Dr Mark Pearce, Newcastle University

01 December 2012
Exploration of psychological and social outcomes in childhood cancer survivors

More children and young people are surviving cancer than ever before. However it is recognised that cancer and its treatment may lead to problems that persist for many years after completing therapy.

The aim of this project is to develop a questionnaire to help understand why and in what way cancer can affect a young person’s life-path after completing treatment.

Amount of grant: £43,523  |  Date of award: December 2012

Great progress has been made in the treatment of childhood cancer, such that three quarters of young patients now survive at least five years from diagnosis.

This has resulted in a large population of childhood cancer survivors; there are estimated to be around 30,000 such survivors alive in the UK today, a number that is increasing by more than 1,000 a year.

Unfortunately, many of these survivors are affected by chronic health problems. Some groups of survivors also suffer cognitive effects such as impaired attention and memory.

It is recognised that children’s psychological and social development may be affected by their cancer, its treatment and the ongoing health and welfare issues. It has been reported that survivors may have problems in education, employment and relationships. Their body image and self-esteem may also be affected and they may have worries about their future health or their ability to have children.

This project sets out to analyse these psychosocial consequences more fully through the development and testing of a questionnaire for survivors that will help us to understand why and in what way cancer may affect a young person’s life-path. It is hoped to gain a fuller understanding of the factors that are associated with, and may determine, poorer psychosocial outcomes for childhood cancer survivors.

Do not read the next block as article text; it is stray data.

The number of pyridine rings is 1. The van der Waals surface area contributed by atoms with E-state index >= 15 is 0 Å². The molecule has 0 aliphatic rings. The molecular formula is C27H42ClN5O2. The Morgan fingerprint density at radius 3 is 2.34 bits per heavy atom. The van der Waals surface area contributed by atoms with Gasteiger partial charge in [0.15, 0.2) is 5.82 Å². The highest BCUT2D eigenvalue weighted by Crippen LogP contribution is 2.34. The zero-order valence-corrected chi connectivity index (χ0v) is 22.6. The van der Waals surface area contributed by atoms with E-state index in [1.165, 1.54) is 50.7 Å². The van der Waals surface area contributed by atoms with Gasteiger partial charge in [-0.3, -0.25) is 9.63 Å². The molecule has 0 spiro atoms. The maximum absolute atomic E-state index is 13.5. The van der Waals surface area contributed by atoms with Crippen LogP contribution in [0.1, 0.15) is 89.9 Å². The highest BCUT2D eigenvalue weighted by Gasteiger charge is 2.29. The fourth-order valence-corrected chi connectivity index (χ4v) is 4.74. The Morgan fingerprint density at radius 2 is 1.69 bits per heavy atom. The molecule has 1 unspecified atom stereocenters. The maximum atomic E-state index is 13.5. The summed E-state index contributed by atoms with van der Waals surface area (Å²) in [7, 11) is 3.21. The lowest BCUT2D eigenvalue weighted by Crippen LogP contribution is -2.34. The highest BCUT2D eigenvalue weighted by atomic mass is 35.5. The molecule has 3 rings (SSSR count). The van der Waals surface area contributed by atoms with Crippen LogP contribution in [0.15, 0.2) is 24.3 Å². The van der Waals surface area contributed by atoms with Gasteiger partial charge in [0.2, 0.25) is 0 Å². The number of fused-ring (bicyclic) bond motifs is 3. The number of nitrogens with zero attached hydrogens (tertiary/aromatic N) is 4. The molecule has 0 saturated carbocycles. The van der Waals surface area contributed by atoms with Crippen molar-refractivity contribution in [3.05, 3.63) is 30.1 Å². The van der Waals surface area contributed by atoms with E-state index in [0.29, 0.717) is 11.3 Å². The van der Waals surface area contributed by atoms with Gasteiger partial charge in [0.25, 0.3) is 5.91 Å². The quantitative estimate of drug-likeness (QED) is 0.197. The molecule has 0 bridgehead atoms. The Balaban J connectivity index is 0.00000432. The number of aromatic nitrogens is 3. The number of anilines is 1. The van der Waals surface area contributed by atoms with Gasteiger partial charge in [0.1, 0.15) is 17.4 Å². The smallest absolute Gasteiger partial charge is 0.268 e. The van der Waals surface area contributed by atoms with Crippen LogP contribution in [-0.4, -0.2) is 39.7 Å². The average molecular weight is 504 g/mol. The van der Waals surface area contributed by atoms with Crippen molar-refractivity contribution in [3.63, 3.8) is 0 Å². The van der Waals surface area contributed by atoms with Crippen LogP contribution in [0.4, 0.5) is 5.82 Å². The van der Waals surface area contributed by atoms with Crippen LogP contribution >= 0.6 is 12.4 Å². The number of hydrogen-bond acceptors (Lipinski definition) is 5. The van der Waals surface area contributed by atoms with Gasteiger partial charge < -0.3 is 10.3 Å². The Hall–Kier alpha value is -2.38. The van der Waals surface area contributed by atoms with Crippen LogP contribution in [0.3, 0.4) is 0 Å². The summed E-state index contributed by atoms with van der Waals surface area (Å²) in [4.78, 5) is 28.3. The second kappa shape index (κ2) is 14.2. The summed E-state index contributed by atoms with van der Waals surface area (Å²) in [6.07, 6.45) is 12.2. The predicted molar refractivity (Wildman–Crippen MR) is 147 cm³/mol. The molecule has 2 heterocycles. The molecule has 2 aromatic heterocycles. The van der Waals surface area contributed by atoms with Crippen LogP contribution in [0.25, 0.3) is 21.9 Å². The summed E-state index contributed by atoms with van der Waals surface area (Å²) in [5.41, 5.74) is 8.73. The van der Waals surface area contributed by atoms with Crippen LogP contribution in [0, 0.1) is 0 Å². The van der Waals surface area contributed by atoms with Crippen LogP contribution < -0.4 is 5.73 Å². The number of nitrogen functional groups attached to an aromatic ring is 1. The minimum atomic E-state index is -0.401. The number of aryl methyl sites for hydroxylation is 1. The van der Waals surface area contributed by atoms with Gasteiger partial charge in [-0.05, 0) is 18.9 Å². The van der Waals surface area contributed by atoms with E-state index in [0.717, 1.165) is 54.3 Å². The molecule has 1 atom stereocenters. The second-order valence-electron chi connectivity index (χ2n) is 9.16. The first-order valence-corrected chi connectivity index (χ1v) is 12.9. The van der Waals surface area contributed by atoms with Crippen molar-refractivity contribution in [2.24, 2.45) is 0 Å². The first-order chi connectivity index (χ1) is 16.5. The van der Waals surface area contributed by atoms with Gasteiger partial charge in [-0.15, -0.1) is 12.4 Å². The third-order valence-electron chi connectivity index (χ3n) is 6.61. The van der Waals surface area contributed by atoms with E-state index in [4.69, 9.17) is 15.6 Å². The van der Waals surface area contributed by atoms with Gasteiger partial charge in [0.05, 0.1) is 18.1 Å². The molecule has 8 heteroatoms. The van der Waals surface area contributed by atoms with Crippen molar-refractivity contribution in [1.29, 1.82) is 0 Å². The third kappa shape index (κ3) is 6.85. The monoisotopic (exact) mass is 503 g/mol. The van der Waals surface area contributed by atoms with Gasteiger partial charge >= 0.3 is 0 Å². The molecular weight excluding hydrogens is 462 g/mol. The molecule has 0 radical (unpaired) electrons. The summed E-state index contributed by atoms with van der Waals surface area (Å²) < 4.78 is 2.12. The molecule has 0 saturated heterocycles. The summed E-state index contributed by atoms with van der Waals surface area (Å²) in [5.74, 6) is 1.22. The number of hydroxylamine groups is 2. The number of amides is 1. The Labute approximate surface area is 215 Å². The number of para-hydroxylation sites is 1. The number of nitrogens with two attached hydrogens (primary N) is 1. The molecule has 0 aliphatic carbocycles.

The final questionnaire will form part of a subsequent, large-scale study to investigate and determine the pathways to long-term psychosocial outcomes in childhood cancer survivors

About the research team
The multi-disciplinary project team includes Dr Mark Pearce, Director of the Newcastle Thousand Families Study, who has extensive experience in the design and conduct of this kind of research; Dr Roderick Skinner, a Consultant Paediatric and Adolescent Oncologist with extensive experience in the long-term follow-up of childhood cancer survivors; and Morwen Brown, a health psychologist, specialising in cancer survivorship.

What difference will this project make?
It is recognised that childhood cancer survivors experience long-term, even life-long, health and welfare issues as a result of their cancer and its treatment. Given the growing population of childhood cancer survivors, it is ever more important we have a proper understanding of these issues so that survivors can receive appropriate monitoring and support.

A greater understanding of the factors influencing quality of survival will enable the development of interventions to support those at potential risk of poorer outcomes and help them progress through childhood, adolescence and adulthood to lead productive, healthy and fulfilling lives.

Read more: Treating childhood cancer | Long-term and late effects of treament


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